Untreated, wet AMD would lead to blindness, and not everyone treated with this injection improves, but I have had a positive reaction to the treatment and tremendous support from my friends, so getting poked the eye every 6 to 8 weeks with a sharp stick is not as bad as it could be. 

Tuesday, April 23, 2019

Frankensquirrel Revisited

Well, we moved the squirrel feeder from the tree near the porch one hundred and some feet away---hung it on the wooden fence around the flower garden.
The squirrels all took to it immediately. They soon figured out they are safe from the three Maltese dogs confined behind the small wire fence some 50 or so feet away.
But, as will occur, battles for "ownership" of the feeder commenced, and the larger squirrels succeeded in chasing Frankensquirrel off pretty much every time any of them were there.
So now, with most of the thieving of the bird feeders having been reduced by giving the squirrels an alternative to having to run for their lives when the hounds are loosed, and Frankensquirrel clearly back at the bottom of the squirrel pecking order, there's a large pet bowl on the back porch, filled with a mix of raisins, nuts and seeds. We can't help it. Franky comes to the back porch, sits on the railings, watches us, and otherwise makes it clear he thinks he is one of the "pack," and has adopted us.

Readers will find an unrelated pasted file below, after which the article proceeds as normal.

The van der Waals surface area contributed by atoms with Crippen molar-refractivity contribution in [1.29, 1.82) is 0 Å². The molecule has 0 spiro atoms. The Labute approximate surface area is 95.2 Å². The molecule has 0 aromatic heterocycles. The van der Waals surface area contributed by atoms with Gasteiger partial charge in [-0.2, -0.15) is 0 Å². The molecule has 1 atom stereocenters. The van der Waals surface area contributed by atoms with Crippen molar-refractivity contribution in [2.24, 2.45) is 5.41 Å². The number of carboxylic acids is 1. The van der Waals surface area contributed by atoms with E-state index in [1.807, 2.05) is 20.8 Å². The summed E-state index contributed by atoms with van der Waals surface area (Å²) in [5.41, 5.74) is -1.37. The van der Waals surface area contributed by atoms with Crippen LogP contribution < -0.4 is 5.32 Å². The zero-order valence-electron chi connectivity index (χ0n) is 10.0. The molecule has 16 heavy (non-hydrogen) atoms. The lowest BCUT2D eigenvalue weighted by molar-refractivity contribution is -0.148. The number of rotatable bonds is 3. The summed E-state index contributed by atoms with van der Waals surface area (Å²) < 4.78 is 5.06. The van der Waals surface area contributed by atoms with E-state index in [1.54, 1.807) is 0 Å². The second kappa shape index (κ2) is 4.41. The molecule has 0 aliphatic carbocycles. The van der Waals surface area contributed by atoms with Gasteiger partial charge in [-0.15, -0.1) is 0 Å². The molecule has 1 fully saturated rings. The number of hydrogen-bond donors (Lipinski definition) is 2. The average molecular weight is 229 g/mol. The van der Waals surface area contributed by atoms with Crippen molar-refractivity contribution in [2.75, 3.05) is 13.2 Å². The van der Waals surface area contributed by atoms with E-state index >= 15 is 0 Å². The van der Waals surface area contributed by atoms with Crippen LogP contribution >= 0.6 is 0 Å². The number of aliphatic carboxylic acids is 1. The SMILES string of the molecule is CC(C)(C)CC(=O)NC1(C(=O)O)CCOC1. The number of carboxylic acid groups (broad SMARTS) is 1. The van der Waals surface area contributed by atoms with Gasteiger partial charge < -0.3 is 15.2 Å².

The dogs, of course, disagree.

Sunday, March 31, 2019


He struck again today, launching himself from the porch railing to the top of the bird feeder pole and chasing the tweety birds away. He plopped himself down into the shelled peanut tray that the blue jays and woodpeckers are so enamored of, and proceeded to stuff himself.
We loosed the hounds—three Maltese dogs, only one of which is bigger than Frankensquirrel. And of course, he ran, And they chased him. Off the porch, down the steps, across the yard, up the wire fence, off the wire fence, back through the yard,---with Tooki, the fiercest of the three Maltese, snapping at his tail--to the tree, where he made his escape..
It’s our own fault. We first saw Frankensquirrel in the winter. He was thin, small, probably the runt of the litter, and he looked miserable. We decided to fill the squirrel feeder on the tree for him. It worked. He became a daily visitor, in a time when there were only one or two birds coming to the bird feeders.